HATTIESBURG – More than two months after Hurricane
Katrina, the storm’s impact is clearly evident on the Gulf Coast
and in the Pine Belt. Debris, bent and snapped trees and blue
tarps still dot the south Mississippi landscape.
But the psychological fallout experienced by its survivors
may not be as glaring as the post-storm wreckage, according
to experts at the University of Southern Mississippi.
Dr. Mark Leach, associate professor of psychology at Southern
Miss and director of the university’s nationally recognized
counseling psychology graduate program, believes in the next
four to six months, as people get over the initial shock of
the storm, a variety of symptoms could potentially manifest.
Those symptoms include physical and mental anxiety, sleep loss
and depression, among others.
The best way to recover from such events is by doing so in
small steps, Leach said.
“What kind of control can you get in your life now? Are you
going to class or work, are you studying, taking prescribed
medicine on time, eating regularly?” he said.
“Look at things that you can control directly, not what you
can’t control, and get back to some kind of routine as much
and as quickly as possible.” He also urged that people maintain
regular contact with family and friends to avoid isolation,
which can lead to hopelessness.
Understanding the impact on the human mental condition depends
on the type of traumatic event that has taken place, Leach said.
Disasters can be defined as job loss, economic despair, traumatic
personal events – sometimes leading to suicide.
Natural disasters like hurricanes, however, seldom push people
to take their own life. “Typically, there’s no increase in suicides
(following natural disasters), with the idea being that there’s
a sense that we’re all in this together. It doesn’t mean it
won’t happen, just that when people pull together after such
an event, it is less likely,” Leach said.
“People that have been coming in for counseling are resilient
– there’s a feeling that they can overcome this,” Leach said.
“However, if someone is feeling suicidal, then please, seek
mental health services, and seek out family and friends.”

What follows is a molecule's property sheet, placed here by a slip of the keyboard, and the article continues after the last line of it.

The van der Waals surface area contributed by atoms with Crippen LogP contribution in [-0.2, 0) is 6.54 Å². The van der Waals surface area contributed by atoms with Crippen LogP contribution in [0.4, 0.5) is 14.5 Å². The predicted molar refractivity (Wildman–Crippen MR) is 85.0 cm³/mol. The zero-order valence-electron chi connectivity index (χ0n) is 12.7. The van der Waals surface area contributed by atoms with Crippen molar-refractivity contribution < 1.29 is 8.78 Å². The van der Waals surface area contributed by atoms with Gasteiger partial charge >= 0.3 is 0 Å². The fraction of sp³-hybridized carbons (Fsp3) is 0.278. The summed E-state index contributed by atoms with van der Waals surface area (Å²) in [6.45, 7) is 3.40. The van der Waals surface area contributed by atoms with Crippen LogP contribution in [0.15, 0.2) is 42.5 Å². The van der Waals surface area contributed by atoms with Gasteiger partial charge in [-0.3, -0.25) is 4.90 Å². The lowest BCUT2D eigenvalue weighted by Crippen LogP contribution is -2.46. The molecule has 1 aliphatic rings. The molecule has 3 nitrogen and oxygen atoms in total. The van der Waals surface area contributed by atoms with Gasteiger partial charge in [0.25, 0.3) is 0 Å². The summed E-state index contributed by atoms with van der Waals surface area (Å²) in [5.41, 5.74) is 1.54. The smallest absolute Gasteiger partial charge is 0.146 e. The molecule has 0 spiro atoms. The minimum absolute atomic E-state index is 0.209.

Leach said whether a person needs to seek help depends on
what kind of impact events associated with a natural disaster
are having on their daily routine. “The question is, ‘is what
you are feeling (sadness, depression, etc.) interfering with
your daily functioning?’” he said. “It’s a good question to
Southern Miss is providing assistance for students, faculty
and staff, as well as community members, through counseling
services available at the Hattiesburg campus and at the Gulf
Coast Student Service Center in Gulfport.
“The Counseling Center (on the Hattiesburg campus) has had
a 400 percent increase in the number of individuals seeking
our services, as compared to this time last year,” said Dr.
Jacqueline Weibe, who recently joined Southern Miss as director
of the counseling center.
Weibe, a psychiatric physician, said that in addition to the
increased volume of those seeking services since the storm,
the clinic’s staff has also seen a significant increase in the
severity of clinical presentations.
“While there are general understandings of what the impact
of a catastrophe has on the mental health of individuals within
a community, the reality is that each individual responds in
a unique and sometimes unpredictable way, requiring flexibility
and dedication to service by mental health care providers,”
In addition, more time has been required from USMCC counseling
staff in providing crisis intervention.
“These changes occurred very quickly following the hurricane,
requiring that the Southern Miss Counseling Center counselors
begin devoting time and energy to providing clinical services
even before the university reopened on Sept 12,” Weibe said.
The professional staff currently consists of one psychologist,
two licensed clinical social workers, one licensed professional